After Aldrich committed to attend Arizona to play volleyball and to high jump, where she would be coached by Rembao, she said their nightly conversations turned to questions about Aldrich’s social life and her appearance in her senior pictures.

“I was 17 years old but had the maturity level of a 13-year-old when it came to dating,” Aldrich said. “That’s how he preyed on me. He was grooming me by calling me beautiful and sexy. He had me in love with him even before he touched me.”

In August 1996, Rembao accompanied Aldrich, then 18, on a flight to Sydney, Australia, where she was going to compete in the world junior track and field championships. Aldrich said that while they were seated next to each other on the long flight, Rembao covered her with a blanket and penetrated her with his fingers.

“He told me that we were now members of the mile-high club,” Aldrich said. “He said he was going to leave his wife for me. He had me convinced that I could never be an Olympic athlete without him being my coach.”

Rembao left Arizona for Texas, and Aldrich soon followed. By that point, she said the abuse had ended. “He moved onto someone else,” Aldrich said. “He moved onto Jessica.”

Jessica Johnson, shown in 2004 at the Penn Relays, was a two-time All-American at Arkansas and set four school records in high jumping. Chris Gardner, AP.

Johnson’s story as alleged in interviews and the lawsuit is similar. “When I got to campus, it started immediately,” she said of Rembao’s sexual abuse. “He was constantly touching me. On a trip, he had me come into his hotel room and started putting his hands under my clothes. He showed up in my dorm room. It was traumatic, but I just closed my eyes. He was in control of my scholarship and my athletic career.”

One day, she had been working out when Rembao called and told her to come to his office immediately. “He went to hug me and I put my arms up, so he reached around me and pulled me into him and proceeded to lick the right side of my neck from the base up, and then pulled back and said, ‘Mmmm, salty.’ ”

Johnson said she became anxious, depressed and bulimic. Her grades plummeted. She told her parents what was happening and filed a formal complaint against Rembao with the University of Texas, submitting a 24-page document detailing the alleged abuse.

A subsequent university report concluded that Rembao should be disciplined for some of his behavior, but that he did not violate the university’s sexual misconduct and sexual harassment policies.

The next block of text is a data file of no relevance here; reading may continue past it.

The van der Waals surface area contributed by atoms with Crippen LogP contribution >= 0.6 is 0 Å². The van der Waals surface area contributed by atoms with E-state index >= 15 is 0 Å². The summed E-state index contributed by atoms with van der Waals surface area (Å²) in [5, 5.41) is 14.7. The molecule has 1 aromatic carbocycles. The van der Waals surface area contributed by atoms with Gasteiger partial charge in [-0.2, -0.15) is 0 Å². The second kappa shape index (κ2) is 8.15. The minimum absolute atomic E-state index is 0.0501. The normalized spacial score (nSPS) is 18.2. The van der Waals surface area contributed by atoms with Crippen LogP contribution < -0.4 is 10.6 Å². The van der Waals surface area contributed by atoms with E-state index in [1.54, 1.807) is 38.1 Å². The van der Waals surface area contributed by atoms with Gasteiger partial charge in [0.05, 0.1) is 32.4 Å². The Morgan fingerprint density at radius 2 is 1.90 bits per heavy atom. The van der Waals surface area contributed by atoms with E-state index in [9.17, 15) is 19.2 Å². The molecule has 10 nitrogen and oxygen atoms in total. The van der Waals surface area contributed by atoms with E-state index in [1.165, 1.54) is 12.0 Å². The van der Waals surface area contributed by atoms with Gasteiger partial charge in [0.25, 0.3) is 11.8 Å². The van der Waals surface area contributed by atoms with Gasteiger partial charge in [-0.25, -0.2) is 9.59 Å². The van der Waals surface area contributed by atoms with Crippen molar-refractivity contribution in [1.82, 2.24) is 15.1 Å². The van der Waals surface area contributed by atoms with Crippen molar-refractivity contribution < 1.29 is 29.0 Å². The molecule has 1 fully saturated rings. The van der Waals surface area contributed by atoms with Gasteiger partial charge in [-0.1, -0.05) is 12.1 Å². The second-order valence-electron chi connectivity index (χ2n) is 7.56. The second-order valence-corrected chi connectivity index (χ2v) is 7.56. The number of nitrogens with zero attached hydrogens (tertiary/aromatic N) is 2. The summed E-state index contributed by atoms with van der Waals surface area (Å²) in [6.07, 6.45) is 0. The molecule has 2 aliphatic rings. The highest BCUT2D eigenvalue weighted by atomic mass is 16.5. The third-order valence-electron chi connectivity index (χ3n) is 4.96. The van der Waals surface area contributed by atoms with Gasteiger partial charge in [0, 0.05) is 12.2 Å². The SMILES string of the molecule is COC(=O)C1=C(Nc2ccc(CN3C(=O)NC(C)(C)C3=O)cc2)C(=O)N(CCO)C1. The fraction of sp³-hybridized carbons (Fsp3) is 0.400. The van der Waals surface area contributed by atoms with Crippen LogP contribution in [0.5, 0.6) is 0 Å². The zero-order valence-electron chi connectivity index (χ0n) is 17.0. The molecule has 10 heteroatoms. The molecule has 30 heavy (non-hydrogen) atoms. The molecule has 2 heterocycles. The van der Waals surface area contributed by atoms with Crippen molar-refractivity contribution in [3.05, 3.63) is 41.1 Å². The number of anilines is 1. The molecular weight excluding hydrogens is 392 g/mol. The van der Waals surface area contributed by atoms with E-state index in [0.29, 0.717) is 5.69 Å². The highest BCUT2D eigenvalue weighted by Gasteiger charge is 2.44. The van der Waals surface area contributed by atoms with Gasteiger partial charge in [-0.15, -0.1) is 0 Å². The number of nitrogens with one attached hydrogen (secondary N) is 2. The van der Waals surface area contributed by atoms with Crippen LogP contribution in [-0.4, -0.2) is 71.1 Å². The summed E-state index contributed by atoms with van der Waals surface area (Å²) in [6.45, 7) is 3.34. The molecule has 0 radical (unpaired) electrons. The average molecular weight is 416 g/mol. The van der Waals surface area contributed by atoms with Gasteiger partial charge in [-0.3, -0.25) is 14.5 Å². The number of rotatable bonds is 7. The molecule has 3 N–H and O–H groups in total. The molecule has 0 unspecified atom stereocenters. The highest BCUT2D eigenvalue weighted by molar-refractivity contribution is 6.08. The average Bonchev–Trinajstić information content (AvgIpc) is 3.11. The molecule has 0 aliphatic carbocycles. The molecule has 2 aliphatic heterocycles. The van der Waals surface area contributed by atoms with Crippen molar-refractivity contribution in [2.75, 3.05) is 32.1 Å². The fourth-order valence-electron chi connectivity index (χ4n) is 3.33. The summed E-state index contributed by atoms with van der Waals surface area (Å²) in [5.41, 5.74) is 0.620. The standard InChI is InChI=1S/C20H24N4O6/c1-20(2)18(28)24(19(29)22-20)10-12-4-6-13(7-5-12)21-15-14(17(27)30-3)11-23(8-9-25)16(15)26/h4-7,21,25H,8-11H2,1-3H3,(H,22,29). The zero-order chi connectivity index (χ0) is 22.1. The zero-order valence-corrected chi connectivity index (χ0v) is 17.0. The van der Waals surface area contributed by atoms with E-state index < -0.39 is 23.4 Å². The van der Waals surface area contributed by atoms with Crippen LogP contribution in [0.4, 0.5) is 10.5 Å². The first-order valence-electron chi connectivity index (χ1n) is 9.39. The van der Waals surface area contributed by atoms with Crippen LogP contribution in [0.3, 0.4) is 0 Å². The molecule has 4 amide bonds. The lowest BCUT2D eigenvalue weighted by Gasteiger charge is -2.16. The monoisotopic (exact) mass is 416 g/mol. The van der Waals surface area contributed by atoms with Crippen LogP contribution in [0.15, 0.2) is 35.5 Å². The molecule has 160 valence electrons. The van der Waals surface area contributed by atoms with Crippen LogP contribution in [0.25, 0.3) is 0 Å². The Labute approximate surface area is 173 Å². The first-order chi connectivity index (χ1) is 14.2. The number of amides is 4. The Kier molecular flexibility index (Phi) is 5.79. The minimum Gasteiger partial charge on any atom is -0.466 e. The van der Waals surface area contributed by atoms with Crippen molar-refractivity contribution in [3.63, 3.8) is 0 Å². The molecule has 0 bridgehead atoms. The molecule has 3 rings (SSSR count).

“When I told the university’s lawyer about Rembao licking my neck, he said, ‘I just think that’s bad manners,’ ” Johnson said.

Bevins also was a highly recruited track star in high school, and she chose Texas after Rembao spent hours on the phone with her. When she got to campus, she was called into Rembao’s office for weekly private meetings.

“He would lock the door, pet my head, kiss my neck and threaten my scholarship,” she said. “If he tells you to come to his office, you go. He’s in charge of your scholarship.”

Bevins decided she had to leave Texas. “I had no tears left,” she said. “I wanted to leave, and I realized I had to ask for his permission to transfer. I had to ask my abuser for permission so I could leave and go somewhere else.”

She spoke to Johnson, and as they talked, they realized they both were allegedly being sexually abused by Rembao. “That was huge,” Bevins said. “It was happening to someone else.”

Bevins agreed to testify on behalf of Johnson when she reported Rembao to Texas officials. “They were looking out for themselves, not for us,” she said.

She transferred to Arkansas, where her career flourished. “I still feel like the whole system failed me,” she said. “If that’s what success looks like, that’s terrible.”

Londa Bevins, far left, is shown competing at the Olympic Track and Field trials in 2004. She was a middle-distance runner who was coached by John Rembao at Texas. Rich Pedroncelli, AP.

Rembao denied sexually harassing or abusing the three women.

“I don’t know what people’s lenses are, what things happen in life,” he said. “You know what, I touch my son every day, does that mean I’m trying to sexually harass my son? No, it’s just that, hey if we have a relationship and I give him a hug, there’s nothing to a hug.”

The lawsuit filed on behalf of Aldrich, Johnson and Bevins alleges that while the U.S. Olympic and Paralympic Committee and other various Olympic sports entities began to address the problem of sexual abuse in sports, the NCAA did not. Sexual assault is still not deemed an NCAA violation.

“Despite the USOC’s recognition in 1992 that all sexual contact between coaches and athletes should be prohibited, the NCAA took no action for 20 years,” according to the lawsuit. “Without NCAA controls, coach John Rembao was permitted to move among schools without recrimination despite multiple schools’ knowledge of his sexual abuse of student-athletes, including plaintiffs.”

Said Fegan: “This is a statement beyond these three women. I think the only way to make institutional change is not about focusing only on the individual victims but also on the failure of the system. With the #MeToo movement, women are finding more courage together to right a wrong, yet institutions are very slow to catch up. The only way in my mind is to make this about institutional change.”

American-Statesman reporter Brian Davis contributed to this story.